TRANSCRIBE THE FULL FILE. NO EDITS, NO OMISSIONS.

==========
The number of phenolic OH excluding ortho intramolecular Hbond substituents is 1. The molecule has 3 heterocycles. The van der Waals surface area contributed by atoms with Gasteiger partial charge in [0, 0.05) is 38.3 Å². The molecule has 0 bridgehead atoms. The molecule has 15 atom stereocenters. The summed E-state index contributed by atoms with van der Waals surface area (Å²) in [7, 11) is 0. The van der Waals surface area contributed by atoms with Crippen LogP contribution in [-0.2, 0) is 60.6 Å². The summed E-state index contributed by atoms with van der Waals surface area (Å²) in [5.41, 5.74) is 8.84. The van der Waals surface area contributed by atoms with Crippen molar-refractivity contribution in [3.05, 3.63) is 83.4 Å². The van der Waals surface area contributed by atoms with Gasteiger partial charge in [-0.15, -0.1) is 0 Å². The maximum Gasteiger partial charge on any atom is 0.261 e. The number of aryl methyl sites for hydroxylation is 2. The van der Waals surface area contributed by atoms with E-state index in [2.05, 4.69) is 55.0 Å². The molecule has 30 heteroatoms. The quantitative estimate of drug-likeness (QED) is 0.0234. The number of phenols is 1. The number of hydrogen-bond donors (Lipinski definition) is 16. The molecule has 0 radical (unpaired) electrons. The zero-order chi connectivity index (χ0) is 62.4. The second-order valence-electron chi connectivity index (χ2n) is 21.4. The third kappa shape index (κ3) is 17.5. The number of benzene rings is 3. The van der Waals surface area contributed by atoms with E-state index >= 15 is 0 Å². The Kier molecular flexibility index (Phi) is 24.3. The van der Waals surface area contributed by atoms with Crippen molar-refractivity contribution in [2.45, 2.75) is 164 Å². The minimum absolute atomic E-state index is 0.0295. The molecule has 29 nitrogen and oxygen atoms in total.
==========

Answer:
The number of phenolic OH excluding ortho intramolecular Hbond substituents is 1. The molecule has 3 heterocycles. The van der Waals surface area contributed by atoms with Gasteiger partial charge in [0, 0.05) is 38.3 Å². The molecule has 0 bridgehead atoms. The molecule has 15 atom stereocenters. The summed E-state index contributed by atoms with van der Waals surface area (Å²) in [7, 11) is 0. The van der Waals surface area contributed by atoms with Crippen LogP contribution in [-0.2, 0) is 60.6 Å². The summed E-state index contributed by atoms with van der Waals surface area (Å²) in [5.41, 5.74) is 8.84. The van der Waals surface area contributed by atoms with Crippen molar-refractivity contribution in [3.05, 3.63) is 83.4 Å². The van der Waals surface area contributed by atoms with Gasteiger partial charge in [-0.15, -0.1) is 0 Å². The maximum Gasteiger partial charge on any atom is 0.261 e. The number of aryl methyl sites for hydroxylation is 2. The van der Waals surface area contributed by atoms with E-state index in [2.05, 4.69) is 55.0 Å². The molecule has 30 heteroatoms. The quantitative estimate of drug-likeness (QED) is 0.0234. The number of phenols is 1. The number of hydrogen-bond donors (Lipinski definition) is 16. The molecule has 0 radical (unpaired) electrons. The zero-order chi connectivity index (χ0) is 62.4. The second-order valence-electron chi connectivity index (χ2n) is 21.4. The third kappa shape index (κ3) is 17.5. The number of benzene rings is 3. The van der Waals surface area contributed by atoms with E-state index >= 15 is 0 Å². The Kier molecular flexibility index (Phi) is 24.3. The van der Waals surface area contributed by atoms with Crippen molar-refractivity contribution in [2.45, 2.75) is 164 Å². The minimum absolute atomic E-state index is 0.0295. The molecule has 29 nitrogen and oxygen atoms in total.